Farmers in West Africa are turning to cannabis as a quick cash crop, feeding the biggest illegal drug market in the world.
UN Office on Drugs and Crime's (UNODC) director for West Africa, Antonio Mazzitelli, told IRIN clandestine farmers are lured by quick earnings: "Faced with the choice of cannabis or cassava, some choose easy money."
Of an estimated 42,000 metric tons of cannabis grown worldwide in 2006 - sold as marijuana or hashish - 25 percent was grown in Africa where it is the most common drug of abuse and cultivation, according to the most recent UN World Drug Report.
Liberia's Deputy Minister of Justice Joseph Jalloh told IRIN at a high-level drug conference in Cape Verde on 29 October that marijuana abuse spread during Liberia's civil conflict from 1989 to 2003, and is now an increasingly popular cash crop: "Within three months, farmers see profits verses seven years for rubber, or three years with palm [ingredient for oil]."
Jalloh said farmers are turning to highly profitable cannabis farming, which relies on cheap labour and low set-up costs, to feed the high demand among youths for relatively inexpensive marijuana.
The street value of cannabis grown in West Africa annually is about US$600 million, according to the UN. Most of it stays in the region, with only a small amount sold to Europe, according to an October 2008 UN report that links increased drug trafficking in West Africa to growing drug abuse.
A director of Ghana's Narcotics Control Board, Micheal Addo, told IRIN agents destroyed 660kg of cannabis plants in September.
The executive director of Gambia's DEA told IRIN one ton of cannabis was destroyed in 2007.
Facing down farmers
Starting in June 2008, Liberia's Drug Enforcement Agency (DEA), with support from the UN police, reported burning more than 400,000 cannabis plants over four months in the central Liberian Bong county, 100km northeast of the capital Monrovia, and Nimba county, 150km from Monrovia near the Guinea border.
DEA reported seizing some 20,000kg of already-harvested marijuana in 2007.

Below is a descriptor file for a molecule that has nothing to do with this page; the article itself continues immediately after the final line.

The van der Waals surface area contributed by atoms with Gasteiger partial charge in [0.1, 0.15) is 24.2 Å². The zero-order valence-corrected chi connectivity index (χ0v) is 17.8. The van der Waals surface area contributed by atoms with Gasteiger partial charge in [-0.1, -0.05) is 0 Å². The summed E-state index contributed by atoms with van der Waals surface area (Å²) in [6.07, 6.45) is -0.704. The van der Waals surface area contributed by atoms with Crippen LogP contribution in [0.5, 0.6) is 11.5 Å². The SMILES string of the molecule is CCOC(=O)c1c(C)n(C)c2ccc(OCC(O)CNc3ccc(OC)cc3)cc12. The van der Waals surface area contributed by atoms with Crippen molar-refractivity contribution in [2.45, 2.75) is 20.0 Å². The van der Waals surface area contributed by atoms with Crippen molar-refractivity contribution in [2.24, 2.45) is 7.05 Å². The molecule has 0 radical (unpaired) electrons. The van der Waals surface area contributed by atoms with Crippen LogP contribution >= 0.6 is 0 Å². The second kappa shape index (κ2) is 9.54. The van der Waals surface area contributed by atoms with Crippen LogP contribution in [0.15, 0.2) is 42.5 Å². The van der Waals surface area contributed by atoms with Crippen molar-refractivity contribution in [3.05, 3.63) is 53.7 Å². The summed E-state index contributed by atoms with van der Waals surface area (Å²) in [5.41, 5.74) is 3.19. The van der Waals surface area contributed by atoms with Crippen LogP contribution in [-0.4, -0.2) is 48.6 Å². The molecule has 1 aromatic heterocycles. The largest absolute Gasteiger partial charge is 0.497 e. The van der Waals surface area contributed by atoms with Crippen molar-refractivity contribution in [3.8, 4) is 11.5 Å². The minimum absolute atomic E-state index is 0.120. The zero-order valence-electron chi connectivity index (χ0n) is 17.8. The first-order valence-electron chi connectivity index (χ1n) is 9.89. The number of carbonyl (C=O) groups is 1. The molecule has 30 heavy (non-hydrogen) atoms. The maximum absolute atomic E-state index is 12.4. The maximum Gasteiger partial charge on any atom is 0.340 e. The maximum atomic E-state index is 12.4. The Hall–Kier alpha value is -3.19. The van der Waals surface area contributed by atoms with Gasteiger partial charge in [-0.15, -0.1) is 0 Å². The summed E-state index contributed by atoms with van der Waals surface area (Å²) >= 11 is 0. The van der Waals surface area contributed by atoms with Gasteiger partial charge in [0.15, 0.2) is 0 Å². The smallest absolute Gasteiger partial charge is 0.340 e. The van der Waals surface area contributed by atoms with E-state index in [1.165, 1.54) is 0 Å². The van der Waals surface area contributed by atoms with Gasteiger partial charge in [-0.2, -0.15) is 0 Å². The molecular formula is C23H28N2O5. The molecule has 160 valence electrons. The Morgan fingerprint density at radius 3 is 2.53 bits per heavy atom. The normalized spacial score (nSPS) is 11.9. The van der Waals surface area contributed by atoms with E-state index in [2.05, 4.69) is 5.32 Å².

DEA's director, James B. Jaddah, said the raids would not have been possible without military backup: "We have known about these farms for some time, but you can't just storm them without weapons. We did not know the resistance we would face. Some of these are ex-fighters [from the civil war] who held on to their weapons [during disarmament programmes]."
Jaddah said government regulations allow only a specially trained police unit to carry weapons, so drug agents must rely on the UN for protection. "We are able to arrest drug dealers. Not all dealers have weapons. But it is different with potentially violent farmers in remote areas. They are likely to protect their property with guns."
When asked how the government can prevent farmers from replanting cannabis after raids, the Ministry of Justice's Jalloh said the agency does not even know who the farmers are: "It's not like the farmers are waiting for us when we show up to burn their fields. They have workers on the farm, but the owners have fled or are based far from their farms. If we don't know who they are, the government cannot retrain them to take up other livelihoods."
Jalloh said cannabis farmers must be prosecuted. "These farmers could have planted things our country actually needs, like coffee, rice or pineapple. We don't have enough food for our people and they go and plant marijuana because of greed. Rice takes work. It is not easy money. But at least it can feed people, rather than an underground economy."
Liberians are among the hungriest people in the world, according to the 2008 Global Hunger Index , a situation that has changed little since 1990.
During its first raid on marijuana farms, Liberia's DEA destroyed about 438,000 plants based on hectares destroyed, the agency estimates.
The challenge is wiping cannabis out for good, said Deputy Justice Minister Jalloh. "We will send in people, both openly and undercover, to monitor the [burnt cannabis] fields. But the agency has only three cars, and about 70 men total. It will be difficult."
At the conclusion of the ministerial drug control conference from 26 to 29 October in Cape Verde's capital Praia, West African ministers adopted a regional political declaration on drug trafficking, organised crimes and drug abuse.
An action plan lays out steps to fight growing drug abuse in the region through detoxification centres, job training and prevention, among other activities.
But UNODC's top director, Antonio Costa, told conference attendees that the challenge is now to find funding during a global financial fallout to turn "words on paper to deeds on the ground."
Released : Friday, October 31, 2008 3:42 AM
Comtex News Network / AllAfrica.com English
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